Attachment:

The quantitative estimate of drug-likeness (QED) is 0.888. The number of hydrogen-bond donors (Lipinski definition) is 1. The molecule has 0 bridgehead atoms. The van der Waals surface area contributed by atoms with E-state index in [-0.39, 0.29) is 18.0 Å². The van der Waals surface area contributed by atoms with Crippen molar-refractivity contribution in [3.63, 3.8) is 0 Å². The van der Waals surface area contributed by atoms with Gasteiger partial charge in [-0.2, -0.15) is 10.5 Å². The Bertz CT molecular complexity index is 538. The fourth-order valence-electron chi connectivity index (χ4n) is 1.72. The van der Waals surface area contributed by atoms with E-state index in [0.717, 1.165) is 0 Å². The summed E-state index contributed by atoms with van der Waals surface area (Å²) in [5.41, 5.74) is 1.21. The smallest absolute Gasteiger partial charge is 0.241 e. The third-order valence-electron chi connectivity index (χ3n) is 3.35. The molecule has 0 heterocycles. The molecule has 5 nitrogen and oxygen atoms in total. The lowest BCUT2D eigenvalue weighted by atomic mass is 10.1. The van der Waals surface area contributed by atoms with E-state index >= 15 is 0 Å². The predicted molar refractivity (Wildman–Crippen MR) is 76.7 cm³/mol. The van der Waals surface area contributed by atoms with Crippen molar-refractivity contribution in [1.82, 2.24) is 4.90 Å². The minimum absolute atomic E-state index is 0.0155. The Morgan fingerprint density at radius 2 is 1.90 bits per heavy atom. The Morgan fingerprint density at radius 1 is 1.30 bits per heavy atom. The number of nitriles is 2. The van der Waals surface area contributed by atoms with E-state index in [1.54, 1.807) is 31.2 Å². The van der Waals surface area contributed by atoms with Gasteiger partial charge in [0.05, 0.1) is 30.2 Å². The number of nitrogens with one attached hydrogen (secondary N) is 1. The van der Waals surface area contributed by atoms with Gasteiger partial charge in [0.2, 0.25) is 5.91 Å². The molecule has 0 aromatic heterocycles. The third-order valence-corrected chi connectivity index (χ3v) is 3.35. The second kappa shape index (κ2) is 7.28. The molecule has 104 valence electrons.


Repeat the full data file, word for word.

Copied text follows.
The quantitative estimate of drug-likeness (QED) is 0.888. The number of hydrogen-bond donors (Lipinski definition) is 1. The molecule has 0 bridgehead atoms. The van der Waals surface area contributed by atoms with E-state index in [-0.39, 0.29) is 18.0 Å². The van der Waals surface area contributed by atoms with Crippen molar-refractivity contribution in [3.63, 3.8) is 0 Å². The van der Waals surface area contributed by atoms with Gasteiger partial charge in [-0.2, -0.15) is 10.5 Å². The Bertz CT molecular complexity index is 538. The fourth-order valence-electron chi connectivity index (χ4n) is 1.72. The van der Waals surface area contributed by atoms with E-state index in [0.717, 1.165) is 0 Å². The summed E-state index contributed by atoms with van der Waals surface area (Å²) in [5.41, 5.74) is 1.21. The smallest absolute Gasteiger partial charge is 0.241 e. The third-order valence-electron chi connectivity index (χ3n) is 3.35. The molecule has 0 heterocycles. The molecule has 5 nitrogen and oxygen atoms in total. The lowest BCUT2D eigenvalue weighted by atomic mass is 10.1. The van der Waals surface area contributed by atoms with E-state index >= 15 is 0 Å². The predicted molar refractivity (Wildman–Crippen MR) is 76.7 cm³/mol. The van der Waals surface area contributed by atoms with Crippen molar-refractivity contribution in [1.82, 2.24) is 4.90 Å². The minimum absolute atomic E-state index is 0.0155. The Morgan fingerprint density at radius 2 is 1.90 bits per heavy atom. The Morgan fingerprint density at radius 1 is 1.30 bits per heavy atom. The number of nitriles is 2. The van der Waals surface area contributed by atoms with E-state index in [1.54, 1.807) is 31.2 Å². The van der Waals surface area contributed by atoms with Gasteiger partial charge in [0.05, 0.1) is 30.2 Å². The number of nitrogens with one attached hydrogen (secondary N) is 1. The van der Waals surface area contributed by atoms with Gasteiger partial charge in [0.2, 0.25) is 5.91 Å². The molecule has 0 aromatic heterocycles. The third-order valence-corrected chi connectivity index (χ3v) is 3.35. The second kappa shape index (κ2) is 7.28. The molecule has 104 valence electrons.